Privacy/TPWG/Change Proposal Unique Identifiers

From W3C Wiki
< Privacy‎ | TPWG
Jump to: navigation, search

Proposal: Limits on unique identifiers in permitted uses

Proposal from Dan Auerbach; issue-199

New text

For the permitted uses, except for short-term debugging:

Parties must not collect or use unique identifiers of users, user agents or devices in association with this data.

Proposal: Persistent identifiers

Proposal from Mike O'Neill; issue-199

New text

Propose referring to "persistent identifier" instead of "unique identifiers" in each case, with the following definition:

A persistent identifier is an arbitrary value held in, or derived from other data in, the user agent whose purpose is to identify the user agent in subsequent transactions to a particular web domain. It may be encoded for example as the name or value attribute of an HTTP cookie, as an item in localStorage or recorded in some way in the cache.

The duration of a persistent identifier is the maximum period of time it will be retained in the user agent. This could be implemented for example using the Expires or Max-Age attributes of an HTTP cookie so that it is automatically deleted by the user agent after the specified time period is exceeded.

Browser fingerprinting is a method of tracking based on creating a persistent identifier from other information either inherent in the content request or already stored in the user agent. Such an identifier may not need itself to be stored in the user-agent as it can be calculated again in subsequent transactions. It follows from this that its duration is effectively unlimited.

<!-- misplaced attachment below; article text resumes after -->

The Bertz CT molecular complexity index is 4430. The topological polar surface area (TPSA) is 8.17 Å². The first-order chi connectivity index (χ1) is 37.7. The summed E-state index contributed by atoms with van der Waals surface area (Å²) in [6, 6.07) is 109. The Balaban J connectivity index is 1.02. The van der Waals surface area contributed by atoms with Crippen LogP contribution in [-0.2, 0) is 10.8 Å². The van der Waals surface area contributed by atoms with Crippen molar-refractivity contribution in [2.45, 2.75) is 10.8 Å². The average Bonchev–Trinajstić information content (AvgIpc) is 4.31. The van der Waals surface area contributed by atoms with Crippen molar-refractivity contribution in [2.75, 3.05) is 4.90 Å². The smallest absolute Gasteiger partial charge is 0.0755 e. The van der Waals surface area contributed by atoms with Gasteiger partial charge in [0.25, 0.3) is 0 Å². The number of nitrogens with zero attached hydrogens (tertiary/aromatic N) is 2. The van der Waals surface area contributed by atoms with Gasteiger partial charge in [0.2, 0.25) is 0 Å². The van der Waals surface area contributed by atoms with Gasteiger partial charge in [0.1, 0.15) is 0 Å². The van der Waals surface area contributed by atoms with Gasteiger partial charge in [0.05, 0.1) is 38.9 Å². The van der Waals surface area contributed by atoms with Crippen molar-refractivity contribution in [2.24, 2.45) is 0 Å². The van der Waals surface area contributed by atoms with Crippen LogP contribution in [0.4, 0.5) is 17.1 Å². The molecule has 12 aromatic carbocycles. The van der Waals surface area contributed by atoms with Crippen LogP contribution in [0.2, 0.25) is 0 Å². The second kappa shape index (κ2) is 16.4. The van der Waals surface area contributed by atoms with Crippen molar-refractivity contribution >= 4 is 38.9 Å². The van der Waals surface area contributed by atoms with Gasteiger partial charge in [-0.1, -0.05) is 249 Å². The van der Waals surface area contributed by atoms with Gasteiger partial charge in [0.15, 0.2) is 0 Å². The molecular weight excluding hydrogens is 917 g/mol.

Justification.

With the duration definition, restrictions on permitted uses could then be made that limit the duration of persistent identifiers. Because browser fingerprinting cannot be given a finite duration this tracking method should not be used when DNT is set even if it is for a permitted use. In reality browser fingerprinting solely based on examining initial content requests is usually not an effective tracking method because the combination of IP addresses and other headers are not sufficiently user specific, but we should rule out at least the more complex form when DNT is set.

Editors' Draft Text

Third parties MUST make reasonable data minimization efforts to ensure that only the data necessary for the permitted use is retained, and MUST NOT rely on unique identifiers for users or devices if alternative solutions are reasonably available.